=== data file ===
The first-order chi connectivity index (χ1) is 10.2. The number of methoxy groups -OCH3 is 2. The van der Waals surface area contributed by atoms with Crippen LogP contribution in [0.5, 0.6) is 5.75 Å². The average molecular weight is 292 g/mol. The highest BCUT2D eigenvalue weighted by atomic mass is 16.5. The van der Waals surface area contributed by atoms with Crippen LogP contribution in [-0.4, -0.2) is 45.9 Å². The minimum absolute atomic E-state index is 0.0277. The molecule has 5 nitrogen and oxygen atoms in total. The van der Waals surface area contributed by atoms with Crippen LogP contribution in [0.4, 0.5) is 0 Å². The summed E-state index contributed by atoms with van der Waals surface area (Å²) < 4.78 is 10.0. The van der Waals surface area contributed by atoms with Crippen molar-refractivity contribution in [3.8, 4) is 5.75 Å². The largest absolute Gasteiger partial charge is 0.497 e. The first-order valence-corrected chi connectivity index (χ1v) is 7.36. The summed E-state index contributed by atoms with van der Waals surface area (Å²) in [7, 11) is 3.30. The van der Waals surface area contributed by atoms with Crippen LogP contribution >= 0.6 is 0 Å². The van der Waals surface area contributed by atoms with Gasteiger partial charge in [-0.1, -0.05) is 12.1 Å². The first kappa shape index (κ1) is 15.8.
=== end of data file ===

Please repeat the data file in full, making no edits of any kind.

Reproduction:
The first-order chi connectivity index (χ1) is 10.2. The number of methoxy groups -OCH3 is 2. The van der Waals surface area contributed by atoms with Crippen LogP contribution in [0.5, 0.6) is 5.75 Å². The average molecular weight is 292 g/mol. The highest BCUT2D eigenvalue weighted by atomic mass is 16.5. The van der Waals surface area contributed by atoms with Crippen LogP contribution in [-0.4, -0.2) is 45.9 Å². The minimum absolute atomic E-state index is 0.0277. The molecule has 5 nitrogen and oxygen atoms in total. The van der Waals surface area contributed by atoms with Crippen LogP contribution in [0.4, 0.5) is 0 Å². The summed E-state index contributed by atoms with van der Waals surface area (Å²) < 4.78 is 10.0. The van der Waals surface area contributed by atoms with Crippen molar-refractivity contribution in [3.8, 4) is 5.75 Å². The largest absolute Gasteiger partial charge is 0.497 e. The first-order valence-corrected chi connectivity index (χ1v) is 7.36. The summed E-state index contributed by atoms with van der Waals surface area (Å²) in [7, 11) is 3.30. The van der Waals surface area contributed by atoms with Crippen LogP contribution >= 0.6 is 0 Å². The van der Waals surface area contributed by atoms with Gasteiger partial charge in [-0.1, -0.05) is 12.1 Å². The first kappa shape index (κ1) is 15.8.